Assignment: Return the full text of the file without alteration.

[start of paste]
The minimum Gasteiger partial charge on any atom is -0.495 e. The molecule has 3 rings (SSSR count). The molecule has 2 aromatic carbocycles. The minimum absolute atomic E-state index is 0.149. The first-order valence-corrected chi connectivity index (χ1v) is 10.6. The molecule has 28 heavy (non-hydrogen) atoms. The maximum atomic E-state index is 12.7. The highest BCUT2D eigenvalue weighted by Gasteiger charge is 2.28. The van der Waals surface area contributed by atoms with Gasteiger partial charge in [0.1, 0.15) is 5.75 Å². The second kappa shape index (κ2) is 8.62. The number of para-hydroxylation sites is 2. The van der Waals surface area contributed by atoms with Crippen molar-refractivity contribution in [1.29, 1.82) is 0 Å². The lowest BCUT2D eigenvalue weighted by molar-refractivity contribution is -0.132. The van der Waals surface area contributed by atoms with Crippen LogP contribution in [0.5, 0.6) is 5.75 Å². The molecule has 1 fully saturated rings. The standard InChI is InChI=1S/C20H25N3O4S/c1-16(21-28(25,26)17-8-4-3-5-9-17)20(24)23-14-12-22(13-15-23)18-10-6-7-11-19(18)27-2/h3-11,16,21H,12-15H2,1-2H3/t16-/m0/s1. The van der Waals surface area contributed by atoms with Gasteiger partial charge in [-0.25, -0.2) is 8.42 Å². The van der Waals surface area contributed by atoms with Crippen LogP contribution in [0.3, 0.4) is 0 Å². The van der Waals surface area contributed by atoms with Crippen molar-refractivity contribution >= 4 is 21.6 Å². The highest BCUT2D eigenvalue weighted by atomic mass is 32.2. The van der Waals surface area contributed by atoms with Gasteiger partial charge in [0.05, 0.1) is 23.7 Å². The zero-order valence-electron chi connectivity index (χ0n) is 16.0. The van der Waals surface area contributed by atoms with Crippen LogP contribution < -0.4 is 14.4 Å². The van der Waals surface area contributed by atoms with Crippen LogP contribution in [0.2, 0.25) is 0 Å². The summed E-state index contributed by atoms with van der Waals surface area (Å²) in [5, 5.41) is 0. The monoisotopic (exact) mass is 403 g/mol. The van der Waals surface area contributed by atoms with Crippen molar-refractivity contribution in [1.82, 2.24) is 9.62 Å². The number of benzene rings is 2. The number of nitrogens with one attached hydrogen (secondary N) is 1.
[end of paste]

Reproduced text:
The minimum Gasteiger partial charge on any atom is -0.495 e. The molecule has 3 rings (SSSR count). The molecule has 2 aromatic carbocycles. The minimum absolute atomic E-state index is 0.149. The first-order valence-corrected chi connectivity index (χ1v) is 10.6. The molecule has 28 heavy (non-hydrogen) atoms. The maximum atomic E-state index is 12.7. The highest BCUT2D eigenvalue weighted by Gasteiger charge is 2.28. The van der Waals surface area contributed by atoms with Gasteiger partial charge in [0.1, 0.15) is 5.75 Å². The second kappa shape index (κ2) is 8.62. The number of para-hydroxylation sites is 2. The van der Waals surface area contributed by atoms with Crippen molar-refractivity contribution in [1.29, 1.82) is 0 Å². The lowest BCUT2D eigenvalue weighted by molar-refractivity contribution is -0.132. The van der Waals surface area contributed by atoms with Crippen LogP contribution in [0.5, 0.6) is 5.75 Å². The molecule has 1 fully saturated rings. The standard InChI is InChI=1S/C20H25N3O4S/c1-16(21-28(25,26)17-8-4-3-5-9-17)20(24)23-14-12-22(13-15-23)18-10-6-7-11-19(18)27-2/h3-11,16,21H,12-15H2,1-2H3/t16-/m0/s1. The van der Waals surface area contributed by atoms with Gasteiger partial charge in [-0.25, -0.2) is 8.42 Å². The van der Waals surface area contributed by atoms with Crippen LogP contribution in [0.3, 0.4) is 0 Å². The van der Waals surface area contributed by atoms with Crippen molar-refractivity contribution >= 4 is 21.6 Å². The highest BCUT2D eigenvalue weighted by atomic mass is 32.2. The van der Waals surface area contributed by atoms with Gasteiger partial charge in [0.05, 0.1) is 23.7 Å². The zero-order valence-electron chi connectivity index (χ0n) is 16.0. The van der Waals surface area contributed by atoms with Crippen LogP contribution < -0.4 is 14.4 Å². The van der Waals surface area contributed by atoms with Crippen LogP contribution in [0.2, 0.25) is 0 Å². The summed E-state index contributed by atoms with van der Waals surface area (Å²) in [5, 5.41) is 0. The monoisotopic (exact) mass is 403 g/mol. The van der Waals surface area contributed by atoms with Crippen molar-refractivity contribution in [1.82, 2.24) is 9.62 Å². The number of benzene rings is 2. The number of nitrogens with one attached hydrogen (secondary N) is 1.